According to a new report by Reuters, Apple has lost another attempt to dismiss lawsuits by state attorneys general, accusing it of conspiring with five major publishers to fix e-book prices. U.S. District Judge Denise Cote has ruled that Apple cannot escape the antitrust cases, encouraging attorneys general in 33 states to move ahead in pursuing hundreds of millions of dollars in damages at a forthcoming trial in July.
Cote, who found that Apple conspired with the publishers to raise e-book prices and impede competitors such as Amazon from 2009 to 2010, has stated that “it was easy to conclude the states had standing to move forward with the case”. On the other hand, Apple continues to argue that the states lacked standing to maintain an action for damages, highlighting they had not alleged they had suffered any injury.
“Apple has cited no authority to support the distinction it is advocating here between the standing to seek an end to an antitrust violation and the standing to seek damages for that violation,” she wrote.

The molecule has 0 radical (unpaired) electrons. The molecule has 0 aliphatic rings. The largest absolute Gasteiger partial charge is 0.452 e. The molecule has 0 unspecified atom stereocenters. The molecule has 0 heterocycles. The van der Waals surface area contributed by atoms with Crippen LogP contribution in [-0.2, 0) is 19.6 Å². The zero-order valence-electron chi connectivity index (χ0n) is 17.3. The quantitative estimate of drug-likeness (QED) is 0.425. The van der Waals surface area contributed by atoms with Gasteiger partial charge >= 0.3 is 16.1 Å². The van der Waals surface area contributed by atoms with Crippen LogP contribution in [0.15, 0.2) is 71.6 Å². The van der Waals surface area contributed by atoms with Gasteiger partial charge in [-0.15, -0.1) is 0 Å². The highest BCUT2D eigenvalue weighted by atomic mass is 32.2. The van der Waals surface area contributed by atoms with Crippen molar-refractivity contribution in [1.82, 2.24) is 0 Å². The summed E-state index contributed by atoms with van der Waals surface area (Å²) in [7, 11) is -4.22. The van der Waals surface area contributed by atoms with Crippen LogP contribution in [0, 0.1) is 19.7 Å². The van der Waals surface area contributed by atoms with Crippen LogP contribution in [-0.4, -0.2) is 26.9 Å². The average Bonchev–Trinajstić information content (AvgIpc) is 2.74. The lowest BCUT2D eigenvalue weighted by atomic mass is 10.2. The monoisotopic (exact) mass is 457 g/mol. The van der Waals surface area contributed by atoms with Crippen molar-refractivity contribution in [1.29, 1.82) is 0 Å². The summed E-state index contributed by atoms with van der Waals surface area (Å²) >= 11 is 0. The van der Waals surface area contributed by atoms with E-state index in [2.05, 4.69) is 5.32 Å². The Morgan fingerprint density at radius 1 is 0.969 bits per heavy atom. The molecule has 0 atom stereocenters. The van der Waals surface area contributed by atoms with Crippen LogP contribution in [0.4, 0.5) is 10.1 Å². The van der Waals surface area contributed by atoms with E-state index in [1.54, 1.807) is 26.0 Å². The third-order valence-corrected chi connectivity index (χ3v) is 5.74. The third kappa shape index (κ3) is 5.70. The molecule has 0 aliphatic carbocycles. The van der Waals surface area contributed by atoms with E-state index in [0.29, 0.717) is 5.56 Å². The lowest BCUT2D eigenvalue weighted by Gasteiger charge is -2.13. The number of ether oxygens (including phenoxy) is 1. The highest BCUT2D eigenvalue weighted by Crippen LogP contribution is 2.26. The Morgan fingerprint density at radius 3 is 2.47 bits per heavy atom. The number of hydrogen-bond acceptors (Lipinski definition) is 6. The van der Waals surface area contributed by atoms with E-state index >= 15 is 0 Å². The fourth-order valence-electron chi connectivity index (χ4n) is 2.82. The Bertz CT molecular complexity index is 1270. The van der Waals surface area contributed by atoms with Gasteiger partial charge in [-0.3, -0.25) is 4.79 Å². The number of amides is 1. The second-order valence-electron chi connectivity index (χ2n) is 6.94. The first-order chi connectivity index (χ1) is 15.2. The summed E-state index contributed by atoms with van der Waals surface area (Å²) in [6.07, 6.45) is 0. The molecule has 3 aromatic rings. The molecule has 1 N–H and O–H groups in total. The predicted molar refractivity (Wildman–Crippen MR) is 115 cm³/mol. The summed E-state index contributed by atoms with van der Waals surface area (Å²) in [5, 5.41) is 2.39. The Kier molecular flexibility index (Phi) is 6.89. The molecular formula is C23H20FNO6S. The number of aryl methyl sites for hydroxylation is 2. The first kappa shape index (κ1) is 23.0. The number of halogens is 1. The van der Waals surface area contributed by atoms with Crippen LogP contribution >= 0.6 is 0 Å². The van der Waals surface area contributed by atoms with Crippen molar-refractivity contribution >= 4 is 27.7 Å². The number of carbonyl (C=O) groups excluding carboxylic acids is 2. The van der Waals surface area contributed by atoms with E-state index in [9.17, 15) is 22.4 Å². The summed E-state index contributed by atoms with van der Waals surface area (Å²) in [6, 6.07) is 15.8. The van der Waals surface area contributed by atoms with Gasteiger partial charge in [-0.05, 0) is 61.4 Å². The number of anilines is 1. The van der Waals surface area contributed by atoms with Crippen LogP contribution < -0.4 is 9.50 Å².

The states’ case is being led by attorneys general in Texas and Connecticut. Jaclyn Falkowski, a spokeswoman for Connecticut Attorney General George Jepsen, said in an email that the office was pleased with the decision. A spokesman for Apple did not immediately respond to a request for comment. The company has appealed the liability finding in the civil lawsuit and denies wrongdoing.
Attorneys for the plaintiffs are now seeking $840 million in damages.